Bombardier dismisses reports that Learjet is on the block
During a recent press conference to report quarterly results, Bombardier Aerospace president and CEO Pierre Beaudoin dismissed as untrue persistent industry speculation that the Learjet line is on the block or that Learjet assembly work and the role of the Wichita flight-test center would be moved from Wichita to Montreal. The Tucson facility will become a dedicated service center for Bombardier’s business and regional jets.
In response to a query by AIN, Beaudoin said, “It is our intention to continue to expand the Learjet business,” adding that the company’s ongoing consolidation announced last year to focus Learjet work in Wichita and “widebody” business jet work in Montreal “is starting to pay dividends.”
In October, Bombardier announced that during the next 12 to 15 months, all Learjet manufacturing, completions and deliveries will be consolidated in Wichita, and all Challenger work will be relocated to Montreal. Specifically, Learjet 40, 45 and 60 completions will be moved from Tucson to Wichita, where the airplanes are currently assembled. Completions of Challengers, also done in Tucson, will move to Montreal, where Challengers are built. In addition, assembly of the new Challenger 300 will move from Wichita to Montreal.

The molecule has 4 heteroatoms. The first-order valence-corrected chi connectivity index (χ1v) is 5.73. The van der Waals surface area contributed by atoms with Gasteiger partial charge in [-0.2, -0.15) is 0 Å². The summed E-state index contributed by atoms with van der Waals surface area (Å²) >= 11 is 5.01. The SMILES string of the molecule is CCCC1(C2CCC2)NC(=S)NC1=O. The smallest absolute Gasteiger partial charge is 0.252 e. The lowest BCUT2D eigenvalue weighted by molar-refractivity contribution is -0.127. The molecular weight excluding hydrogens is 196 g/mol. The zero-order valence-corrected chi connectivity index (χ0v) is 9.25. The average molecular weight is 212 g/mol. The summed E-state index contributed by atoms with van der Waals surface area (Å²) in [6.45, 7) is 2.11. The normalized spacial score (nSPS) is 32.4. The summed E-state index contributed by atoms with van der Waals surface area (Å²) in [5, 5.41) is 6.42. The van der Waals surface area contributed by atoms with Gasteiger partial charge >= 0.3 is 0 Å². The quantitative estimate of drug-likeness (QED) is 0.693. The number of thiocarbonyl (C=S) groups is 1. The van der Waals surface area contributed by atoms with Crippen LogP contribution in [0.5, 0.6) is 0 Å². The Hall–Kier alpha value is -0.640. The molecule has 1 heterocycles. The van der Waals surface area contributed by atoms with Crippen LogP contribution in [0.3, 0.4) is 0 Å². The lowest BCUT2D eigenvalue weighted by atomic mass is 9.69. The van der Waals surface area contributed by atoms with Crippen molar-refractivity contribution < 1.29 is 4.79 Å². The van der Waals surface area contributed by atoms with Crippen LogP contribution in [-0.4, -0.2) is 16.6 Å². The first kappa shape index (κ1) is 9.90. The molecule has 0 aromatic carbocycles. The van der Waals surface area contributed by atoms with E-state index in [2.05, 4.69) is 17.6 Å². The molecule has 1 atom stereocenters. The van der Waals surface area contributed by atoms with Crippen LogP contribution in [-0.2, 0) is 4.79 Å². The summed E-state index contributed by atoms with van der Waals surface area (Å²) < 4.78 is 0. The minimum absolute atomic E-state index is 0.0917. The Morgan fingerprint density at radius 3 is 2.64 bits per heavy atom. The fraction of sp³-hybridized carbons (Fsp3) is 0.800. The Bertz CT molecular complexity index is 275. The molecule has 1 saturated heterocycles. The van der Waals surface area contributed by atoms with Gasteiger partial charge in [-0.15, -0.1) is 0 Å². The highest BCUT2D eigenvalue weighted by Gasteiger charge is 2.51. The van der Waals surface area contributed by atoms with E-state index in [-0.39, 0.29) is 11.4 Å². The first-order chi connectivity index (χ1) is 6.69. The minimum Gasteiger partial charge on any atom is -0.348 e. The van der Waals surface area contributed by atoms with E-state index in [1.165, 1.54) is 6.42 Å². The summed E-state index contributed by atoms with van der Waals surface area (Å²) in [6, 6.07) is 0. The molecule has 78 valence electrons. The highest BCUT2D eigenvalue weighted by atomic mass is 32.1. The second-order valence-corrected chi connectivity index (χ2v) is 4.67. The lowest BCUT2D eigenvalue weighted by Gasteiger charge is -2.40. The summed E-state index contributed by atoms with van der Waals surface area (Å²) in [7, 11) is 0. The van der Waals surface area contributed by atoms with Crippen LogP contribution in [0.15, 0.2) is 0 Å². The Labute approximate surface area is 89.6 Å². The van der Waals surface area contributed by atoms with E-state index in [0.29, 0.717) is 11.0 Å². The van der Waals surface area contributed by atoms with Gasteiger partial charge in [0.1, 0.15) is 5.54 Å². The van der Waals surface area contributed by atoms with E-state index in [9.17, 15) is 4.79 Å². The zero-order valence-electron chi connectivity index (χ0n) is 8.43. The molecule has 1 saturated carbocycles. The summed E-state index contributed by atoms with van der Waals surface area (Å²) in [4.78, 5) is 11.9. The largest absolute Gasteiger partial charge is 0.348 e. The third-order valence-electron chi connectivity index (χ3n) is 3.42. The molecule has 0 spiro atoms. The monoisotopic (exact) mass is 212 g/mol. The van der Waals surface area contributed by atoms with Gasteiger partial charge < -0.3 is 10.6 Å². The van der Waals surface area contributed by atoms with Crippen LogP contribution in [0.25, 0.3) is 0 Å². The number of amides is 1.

At the NBAA Convention in Las Vegas later this month, Bombardier plans to make an “important [Learjet] product announcement.”
“I think we have a good line of products with the Learjet. Now that the [Wichita] management team is focused strictly on Learjet we are already seeing good progress,” Beaudoin said. “In fact, I’m quite excited about the ability that we will have to gain market share with this strong product line and with the introduction of the Learjet 40.”
The company also claimed that changes to signage, letterhead and business cards in Wichita are nothing more than a logo change in which the Learjet name is being made more prominent as part of Bombardier’s larger effort to emphasize the Learjet name in the marketplace.
Bombardier reported delivering 29 business jets in the company’s second quarter– May 1 through July 31–following 24 deliveries in the first period, for a total of 53 shipments in the first half of the current year, compared with 35 deliveries in the
first six months of last year. Firm orders are picking up, with a year-to-date contracts covering 60 aircraft, versus 24 in the same period last year.